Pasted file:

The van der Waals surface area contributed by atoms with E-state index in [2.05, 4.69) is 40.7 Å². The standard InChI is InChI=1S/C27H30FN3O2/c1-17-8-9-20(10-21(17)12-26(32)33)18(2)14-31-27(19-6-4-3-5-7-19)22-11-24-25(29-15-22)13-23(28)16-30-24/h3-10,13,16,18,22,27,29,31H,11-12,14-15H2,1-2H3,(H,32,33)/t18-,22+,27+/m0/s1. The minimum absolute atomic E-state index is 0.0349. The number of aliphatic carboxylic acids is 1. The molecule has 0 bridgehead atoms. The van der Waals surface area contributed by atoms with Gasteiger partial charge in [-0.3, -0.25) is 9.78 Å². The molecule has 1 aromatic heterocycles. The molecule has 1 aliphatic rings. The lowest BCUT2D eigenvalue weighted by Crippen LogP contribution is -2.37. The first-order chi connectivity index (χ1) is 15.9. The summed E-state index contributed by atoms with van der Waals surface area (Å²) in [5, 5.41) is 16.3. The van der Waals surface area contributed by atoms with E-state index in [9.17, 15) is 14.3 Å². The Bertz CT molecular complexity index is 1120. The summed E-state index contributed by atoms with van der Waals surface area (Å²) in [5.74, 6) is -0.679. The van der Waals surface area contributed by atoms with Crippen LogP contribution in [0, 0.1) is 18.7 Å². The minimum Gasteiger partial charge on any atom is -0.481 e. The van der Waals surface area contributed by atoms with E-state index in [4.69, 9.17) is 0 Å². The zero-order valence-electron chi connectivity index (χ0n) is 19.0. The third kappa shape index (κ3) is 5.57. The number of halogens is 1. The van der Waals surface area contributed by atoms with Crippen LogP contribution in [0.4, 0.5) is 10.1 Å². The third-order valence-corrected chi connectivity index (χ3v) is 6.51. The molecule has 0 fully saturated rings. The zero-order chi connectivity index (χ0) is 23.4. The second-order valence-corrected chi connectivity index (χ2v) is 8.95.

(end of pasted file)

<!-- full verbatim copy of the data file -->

The van der Waals surface area contributed by atoms with E-state index in [2.05, 4.69) is 40.7 Å². The standard InChI is InChI=1S/C27H30FN3O2/c1-17-8-9-20(10-21(17)12-26(32)33)18(2)14-31-27(19-6-4-3-5-7-19)22-11-24-25(29-15-22)13-23(28)16-30-24/h3-10,13,16,18,22,27,29,31H,11-12,14-15H2,1-2H3,(H,32,33)/t18-,22+,27+/m0/s1. The minimum absolute atomic E-state index is 0.0349. The number of aliphatic carboxylic acids is 1. The molecule has 0 bridgehead atoms. The van der Waals surface area contributed by atoms with Gasteiger partial charge in [-0.3, -0.25) is 9.78 Å². The molecule has 1 aromatic heterocycles. The molecule has 1 aliphatic rings. The lowest BCUT2D eigenvalue weighted by Crippen LogP contribution is -2.37. The first-order chi connectivity index (χ1) is 15.9. The summed E-state index contributed by atoms with van der Waals surface area (Å²) in [5, 5.41) is 16.3. The van der Waals surface area contributed by atoms with E-state index in [9.17, 15) is 14.3 Å². The Bertz CT molecular complexity index is 1120. The summed E-state index contributed by atoms with van der Waals surface area (Å²) in [5.74, 6) is -0.679. The van der Waals surface area contributed by atoms with Crippen LogP contribution in [0, 0.1) is 18.7 Å². The minimum Gasteiger partial charge on any atom is -0.481 e. The van der Waals surface area contributed by atoms with E-state index in [4.69, 9.17) is 0 Å². The zero-order valence-electron chi connectivity index (χ0n) is 19.0. The third kappa shape index (κ3) is 5.57. The number of halogens is 1. The van der Waals surface area contributed by atoms with Crippen LogP contribution in [0.4, 0.5) is 10.1 Å². The third-order valence-corrected chi connectivity index (χ3v) is 6.51. The molecule has 0 fully saturated rings. The zero-order chi connectivity index (χ0) is 23.4. The second-order valence-corrected chi connectivity index (χ2v) is 8.95.